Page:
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Biol Psychiatry. 2006 Mar 15;59(6):546-54. Epub 2005 Oct 26.

Immune activation during pregnancy in mice leads to dopaminergic hyperfunction and cognitive impairment in the offspring: a neurodevelopmental animal model of schizophrenia.

Author information

1
Department of Psychiatry, Chiba University Graduate School of Medicine, Chiba, Japan. kimiyosi@faculty.chiba-u.jp

Abstract

BACKGROUND:

Maternal viral infection is associated with increased risk for schizophrenia. It is hypothesized that the maternal immune response to viruses may influence fetal brain development and lead to schizophrenia.

METHODS:

To mimic a viral infection, the synthetic double strand RNA polyriboinosinic-polyribocytidilic acid (poly I:C) was administered into pregnant mice. Behavioral evaluations (thigmotaxis, methamphetamine [MAP]-induced hyperactivity, novel-object recognition test [NORT]), sensorimotor gating (prepulse inhibition [PPI]), and biochemical evaluation of the dopaminergic function of the offspring of phosphate-buffered saline (PBS)-treated dams (PBS-mice) and that of poly I:C-treated dams (poly I:C-mice) were examined.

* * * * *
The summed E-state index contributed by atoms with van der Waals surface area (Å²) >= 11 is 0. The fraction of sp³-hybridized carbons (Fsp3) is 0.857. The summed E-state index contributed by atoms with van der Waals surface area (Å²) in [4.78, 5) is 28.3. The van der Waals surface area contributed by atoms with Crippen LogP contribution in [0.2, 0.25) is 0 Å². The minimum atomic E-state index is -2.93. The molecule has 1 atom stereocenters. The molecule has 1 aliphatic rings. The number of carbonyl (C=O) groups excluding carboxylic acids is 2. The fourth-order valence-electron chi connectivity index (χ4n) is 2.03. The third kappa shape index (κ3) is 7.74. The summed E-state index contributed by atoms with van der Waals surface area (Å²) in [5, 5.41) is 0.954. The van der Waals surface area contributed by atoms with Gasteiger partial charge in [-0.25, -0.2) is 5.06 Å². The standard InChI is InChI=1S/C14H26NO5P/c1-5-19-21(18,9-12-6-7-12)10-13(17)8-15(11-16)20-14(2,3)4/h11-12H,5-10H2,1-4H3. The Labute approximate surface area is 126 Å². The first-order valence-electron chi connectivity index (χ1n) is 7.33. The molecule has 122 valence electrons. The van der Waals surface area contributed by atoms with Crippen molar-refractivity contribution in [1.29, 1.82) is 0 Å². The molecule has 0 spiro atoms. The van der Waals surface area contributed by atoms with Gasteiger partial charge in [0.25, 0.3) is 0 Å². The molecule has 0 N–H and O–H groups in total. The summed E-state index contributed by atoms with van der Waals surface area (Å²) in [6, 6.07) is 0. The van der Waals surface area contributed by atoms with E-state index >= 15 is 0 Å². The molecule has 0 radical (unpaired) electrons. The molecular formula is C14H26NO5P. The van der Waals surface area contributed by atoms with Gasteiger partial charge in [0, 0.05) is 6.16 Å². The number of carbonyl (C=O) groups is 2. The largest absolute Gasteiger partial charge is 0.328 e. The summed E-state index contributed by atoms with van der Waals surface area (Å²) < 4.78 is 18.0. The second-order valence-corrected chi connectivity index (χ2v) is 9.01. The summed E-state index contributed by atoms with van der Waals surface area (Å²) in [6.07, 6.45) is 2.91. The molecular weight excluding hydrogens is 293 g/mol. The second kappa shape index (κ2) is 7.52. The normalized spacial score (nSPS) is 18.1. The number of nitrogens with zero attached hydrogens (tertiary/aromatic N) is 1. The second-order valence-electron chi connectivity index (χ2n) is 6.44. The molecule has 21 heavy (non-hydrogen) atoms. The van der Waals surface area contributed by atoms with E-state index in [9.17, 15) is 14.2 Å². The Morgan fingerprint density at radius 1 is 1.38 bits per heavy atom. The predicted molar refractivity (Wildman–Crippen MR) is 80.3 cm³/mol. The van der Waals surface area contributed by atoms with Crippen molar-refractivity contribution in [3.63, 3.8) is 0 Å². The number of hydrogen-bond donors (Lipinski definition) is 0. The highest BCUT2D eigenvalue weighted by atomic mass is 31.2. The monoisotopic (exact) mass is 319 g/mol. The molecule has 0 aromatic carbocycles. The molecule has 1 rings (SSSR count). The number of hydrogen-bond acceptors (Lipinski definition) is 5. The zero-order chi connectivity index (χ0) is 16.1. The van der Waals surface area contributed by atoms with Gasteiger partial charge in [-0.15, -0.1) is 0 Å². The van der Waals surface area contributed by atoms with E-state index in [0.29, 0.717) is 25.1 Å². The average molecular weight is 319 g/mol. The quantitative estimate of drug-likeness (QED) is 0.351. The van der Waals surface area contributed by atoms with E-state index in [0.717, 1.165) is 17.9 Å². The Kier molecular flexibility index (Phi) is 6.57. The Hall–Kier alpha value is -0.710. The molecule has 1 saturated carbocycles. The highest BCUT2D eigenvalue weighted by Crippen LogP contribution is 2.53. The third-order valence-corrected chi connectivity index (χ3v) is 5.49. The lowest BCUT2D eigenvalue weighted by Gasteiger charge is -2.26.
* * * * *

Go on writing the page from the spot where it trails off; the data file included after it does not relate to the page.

RESULTS:

In juveniles, no difference was found between the poly I:C-mice and PBS-mice. However, in adults, the poly I:C-mice exhibited attenuated thigmotaxis, greater response in MAP-induced (2 mg/kg) hyperlocomotion, deficits in PPI, and cognitive impairment in NORT compared with the PBS-mice. Cognitive impairment in the adult poly I:C-mice could be improved by subchronic administration of clozapine (5.0 mg/kg) but not haloperidol (.1 mg/kg). Increased dopamine (DA) turnover and decreased receptor binding of D2-like receptors, but not D1-like receptors, in the striatum were found in adult poly I:C-mice.

CONCLUSIONS:

Prenatal poly I:C administration causes maturation-dependent increased subcortical DA function and cognitive impairment in the offspring, indicating a neurodevelopmental animal model of schizophrenia.

PMID:
16256957
DOI:
10.1016/j.biopsych.2005.07.031
[Indexed for MEDLINE]
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